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Using data to understand and treat cardiovascular disease
Dr Amit Kaura is a clinical research fellow at the National Heart and Lung Institute (NHLI), Imperial College London and lead researcher for the National Institute of Health Research (NIHR) Cardiovascular Health Informatics Collaborative
"Despite advances in cardiovascular disease, it remains a serious burden to society. It’s important that we use the wealth of data available across England from patients who’ve already entered the NHS system to personalise and tailor patient care. That means delivering care for patients not only according to what condition they have, but also taking into account age, gender, ethnicity and other considerations so that we can create a holistic picture to improve their prognosis.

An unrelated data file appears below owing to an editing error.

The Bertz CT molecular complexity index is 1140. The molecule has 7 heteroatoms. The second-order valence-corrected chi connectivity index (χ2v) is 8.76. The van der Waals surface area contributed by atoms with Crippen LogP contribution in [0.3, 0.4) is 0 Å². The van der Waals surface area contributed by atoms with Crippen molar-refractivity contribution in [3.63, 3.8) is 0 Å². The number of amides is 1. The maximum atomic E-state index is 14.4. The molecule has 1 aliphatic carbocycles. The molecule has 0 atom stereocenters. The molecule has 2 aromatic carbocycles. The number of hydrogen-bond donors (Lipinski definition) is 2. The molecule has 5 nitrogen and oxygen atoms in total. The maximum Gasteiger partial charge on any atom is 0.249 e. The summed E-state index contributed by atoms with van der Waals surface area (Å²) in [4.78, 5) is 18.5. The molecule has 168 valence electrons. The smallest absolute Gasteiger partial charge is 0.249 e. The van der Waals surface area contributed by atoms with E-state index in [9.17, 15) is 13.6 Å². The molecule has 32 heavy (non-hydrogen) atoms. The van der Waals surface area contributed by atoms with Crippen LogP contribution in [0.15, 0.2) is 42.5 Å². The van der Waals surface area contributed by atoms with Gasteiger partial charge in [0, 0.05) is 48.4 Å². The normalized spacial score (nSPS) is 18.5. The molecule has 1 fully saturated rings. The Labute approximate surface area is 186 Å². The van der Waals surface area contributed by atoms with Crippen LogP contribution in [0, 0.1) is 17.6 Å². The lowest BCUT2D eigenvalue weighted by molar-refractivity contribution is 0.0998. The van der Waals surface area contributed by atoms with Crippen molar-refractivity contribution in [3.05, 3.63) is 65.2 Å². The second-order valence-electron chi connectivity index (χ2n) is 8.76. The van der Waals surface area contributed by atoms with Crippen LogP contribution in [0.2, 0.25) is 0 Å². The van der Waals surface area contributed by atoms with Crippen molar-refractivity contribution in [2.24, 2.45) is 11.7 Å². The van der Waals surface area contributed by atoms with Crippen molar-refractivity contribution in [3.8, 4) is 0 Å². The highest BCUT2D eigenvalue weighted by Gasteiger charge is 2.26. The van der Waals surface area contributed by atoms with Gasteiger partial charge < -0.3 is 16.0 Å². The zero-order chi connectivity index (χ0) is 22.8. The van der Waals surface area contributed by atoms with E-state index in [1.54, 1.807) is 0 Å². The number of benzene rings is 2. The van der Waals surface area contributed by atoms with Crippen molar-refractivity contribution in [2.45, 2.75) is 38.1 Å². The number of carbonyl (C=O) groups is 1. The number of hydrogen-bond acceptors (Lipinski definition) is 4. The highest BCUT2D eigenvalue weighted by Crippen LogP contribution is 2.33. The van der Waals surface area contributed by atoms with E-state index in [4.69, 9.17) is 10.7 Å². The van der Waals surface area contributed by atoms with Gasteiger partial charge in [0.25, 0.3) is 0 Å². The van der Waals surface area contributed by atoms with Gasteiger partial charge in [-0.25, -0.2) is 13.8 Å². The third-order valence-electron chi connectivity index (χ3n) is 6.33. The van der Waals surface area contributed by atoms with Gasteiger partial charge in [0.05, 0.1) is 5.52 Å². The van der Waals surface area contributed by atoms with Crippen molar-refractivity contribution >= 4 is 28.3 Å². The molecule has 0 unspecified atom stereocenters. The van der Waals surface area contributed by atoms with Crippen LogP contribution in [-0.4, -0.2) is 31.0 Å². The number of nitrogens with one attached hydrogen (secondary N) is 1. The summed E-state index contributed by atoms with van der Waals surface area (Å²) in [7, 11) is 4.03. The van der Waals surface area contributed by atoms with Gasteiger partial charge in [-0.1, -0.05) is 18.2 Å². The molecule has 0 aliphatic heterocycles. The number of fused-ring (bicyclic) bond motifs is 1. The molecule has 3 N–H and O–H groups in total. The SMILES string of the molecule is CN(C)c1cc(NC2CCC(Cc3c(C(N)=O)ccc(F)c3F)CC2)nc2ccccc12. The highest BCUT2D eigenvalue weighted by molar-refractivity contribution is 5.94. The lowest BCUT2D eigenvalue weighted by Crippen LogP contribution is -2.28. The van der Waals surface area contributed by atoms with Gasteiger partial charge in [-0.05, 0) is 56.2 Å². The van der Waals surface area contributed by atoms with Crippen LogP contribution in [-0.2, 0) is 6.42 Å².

"For example, when a patient comes to A&E with a suspected heart attack, caused by a blood clot or blockage within a coronary artery which supplies blood to the heart, we carry out a blood test called troponin, which is a marker of heart muscle damage. We can compare the results of this test with results from previous patients with a similar age, gender and ethnicity profile who have had a heart attack and use this data to help us to decide on the best course of action for treatment. This might be to carry out an angiogram, which is an invasive procedure to identify blockages in the coronary arteries, or simply to use medications alone. This ultimately improves the patient’s outcome.
"The COVID-19 pandemic brought together a number of NHS organisations, collaborating to create a rich data set of patients, who have previously had infection with SARS-CoV-2, to inform our treatment of others with the virus. We now plan to develop an even larger data set across a broad spectrum of ages, genders and ethnicities to deliver personalised care to all patients throughout the population, not just for COVID-19, but across all specialities and for all diseases. This will help to save lives in the future."